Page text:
Escitalopram was the most prescribed antidepressant in the antipsychotic group (29.3%, 12/41 patients), followed by sertraline (26.8%, 11 patients). In the non-antipsychotic group, fluoxetine was most prescribed (29.7%, 166/559 patients), followed by escitalopram (24.1%, 135 patients) and sertraline (20.4%, 114 patients). There was a lower incidence of patients prescribed fluoxetine in the antipsychotic group compared with the non-antipsychotic group (4.9% vs 29.7%, P < .001). There were 2 of 41 patients (4.8%) in the antipsychotic group and 42 of 559 patients (7.6%) in the non-antipsychotic group that received a different antidepressant, including amitriptyline, bupropion, duloxetine, mirtazapine, and venlafaxine. In the antipsychotic group, 32.4% of patients were not prescribed an antidepressant, compared with 18.2% of patients in the non-antipsychotic group (P = .013). Of the 41 patients who received a scheduled antipsychotic for MDD, quetiapine was most prescribed (46% of patients), followed by aripiprazole (37%), olanzapine (10%), risperidone (5%), and lurasidone (2%).

Binomial logistic regression analysis was used to compare patients who were initiated on an antipsychotic with those who were not, based on relationship to length of stay, number of admissions, age, sex assigned at birth, gender identity, race, ethnicity, school, home life, insurance status, suicide attempt, Columbia Suicide Severity Rating Scale, symptoms of depression, and comorbidities. When holding all other variables constant, it was found that the odds of antipsychotic initiation increased by 1.28 for every 1-year increase in age (odds ratio [OR] 1.28; 95% CI = 1.045, 1.568; P = .017). It was also found that the odds of antipsychotic initiation increased by 3.28 for every admission after the initial admission within 1 year (OR 3.277; 95% CI = 2.283, 4.705; P < .001).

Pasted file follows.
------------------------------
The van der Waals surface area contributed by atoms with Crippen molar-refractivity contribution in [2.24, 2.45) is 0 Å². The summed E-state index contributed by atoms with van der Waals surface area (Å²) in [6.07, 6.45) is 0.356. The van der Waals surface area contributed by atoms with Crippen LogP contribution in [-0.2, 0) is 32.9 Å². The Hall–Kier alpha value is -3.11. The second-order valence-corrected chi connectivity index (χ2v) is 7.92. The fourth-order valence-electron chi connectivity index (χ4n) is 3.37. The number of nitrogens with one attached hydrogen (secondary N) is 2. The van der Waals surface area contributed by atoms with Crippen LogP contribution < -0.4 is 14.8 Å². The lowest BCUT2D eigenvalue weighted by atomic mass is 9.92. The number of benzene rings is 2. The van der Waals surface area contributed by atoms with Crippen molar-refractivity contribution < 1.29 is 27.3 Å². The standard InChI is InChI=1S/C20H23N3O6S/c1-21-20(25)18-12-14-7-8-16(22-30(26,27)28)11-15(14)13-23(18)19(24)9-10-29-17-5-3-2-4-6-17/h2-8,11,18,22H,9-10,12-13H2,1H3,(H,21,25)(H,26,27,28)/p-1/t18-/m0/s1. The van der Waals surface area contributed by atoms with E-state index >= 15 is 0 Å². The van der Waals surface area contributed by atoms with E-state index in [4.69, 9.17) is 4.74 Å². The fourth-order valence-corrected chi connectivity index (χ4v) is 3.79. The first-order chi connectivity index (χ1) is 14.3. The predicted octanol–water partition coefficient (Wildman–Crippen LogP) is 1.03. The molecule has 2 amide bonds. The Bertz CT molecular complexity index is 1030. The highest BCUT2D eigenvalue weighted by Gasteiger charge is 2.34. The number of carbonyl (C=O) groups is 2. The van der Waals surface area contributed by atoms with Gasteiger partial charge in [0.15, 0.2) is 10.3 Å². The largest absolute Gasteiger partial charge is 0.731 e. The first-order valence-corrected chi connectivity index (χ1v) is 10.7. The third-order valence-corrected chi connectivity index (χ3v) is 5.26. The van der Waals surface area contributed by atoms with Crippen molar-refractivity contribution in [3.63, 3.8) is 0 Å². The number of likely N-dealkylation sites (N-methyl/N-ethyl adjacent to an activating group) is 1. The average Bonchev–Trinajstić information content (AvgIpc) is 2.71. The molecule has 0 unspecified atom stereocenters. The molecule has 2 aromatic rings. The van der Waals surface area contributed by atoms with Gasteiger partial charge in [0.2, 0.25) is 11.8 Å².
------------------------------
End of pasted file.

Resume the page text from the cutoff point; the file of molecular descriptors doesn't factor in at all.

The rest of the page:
This study, to our knowledge, is the first to assess the frequency of prescribing and factors associated with antipsychotic augmentation for child/adolescent MDD. This study found that an increased number of admissions within a year and increasing age increased the likelihood of being prescribed an antipsychotic for child/adolescent inpatients with MDD. Previous studies have found that a high number of previous admissions and poor prognosis increase psychiatric hospital readmission rates.21  Multiple admissions are probable markers of disease progression, highlighting the need for alternative or additional treatments. Other studies have found that older adolescent age is associated with the use of more psychotropic medications compared with younger children/adolescents.22  It is plausible that clinicians are more comfortable prescribing agents approved in adults as an adolescent’s age approaches adulthood.

In this study, child/adolescent patients with MDD who had comorbid PTSD or DMDD were more commonly prescribed antipsychotics. A study in adults also found that patients with MDD and comorbid PTSD were more likely to receive antipsychotic augmentation.23  There is some evidence in adults for the use of adjunctive antipsychotics in treating PTSD in patients with hyperarousal or re-experiencing symptoms.24  One study found that patients with childhood trauma are less likely to remit from symptoms of PTSD and have a longer time to remission.25  This could explain augmentation with antipsychotics in younger patients with PTSD. DMDD, a childhood-specific psychiatric disorder, has been associated with increased use of antipsychotics outside of comorbid MDD.18  Other adult studies looking at factors associated with antipsychotic use for MDD found depression severity, medical comorbidities, alcohol use disorder, and obsessive-compulsive disorder were associated with antipsychotic use, which was not found in our child/adolescents study.23,26  Depression severity, as shown by depressive symptoms in this study, was not different between groups, though it relied heavily on chart documentation. This study had a low incidence of obsessive-compulsive disorder and substance use disorders, making it difficult to find differences in these patient groups.

This study also found that males were more frequently prescribed antipsychotics, which is consistent with previous studies showing higher rates of antipsychotic use in males aged 11 to 17 years.27  This increased use in males could be related to behavioral problems or conduct disorder. However, because of the retrospective nature of our study, we could not establish causality for males being prescribed antipsychotics.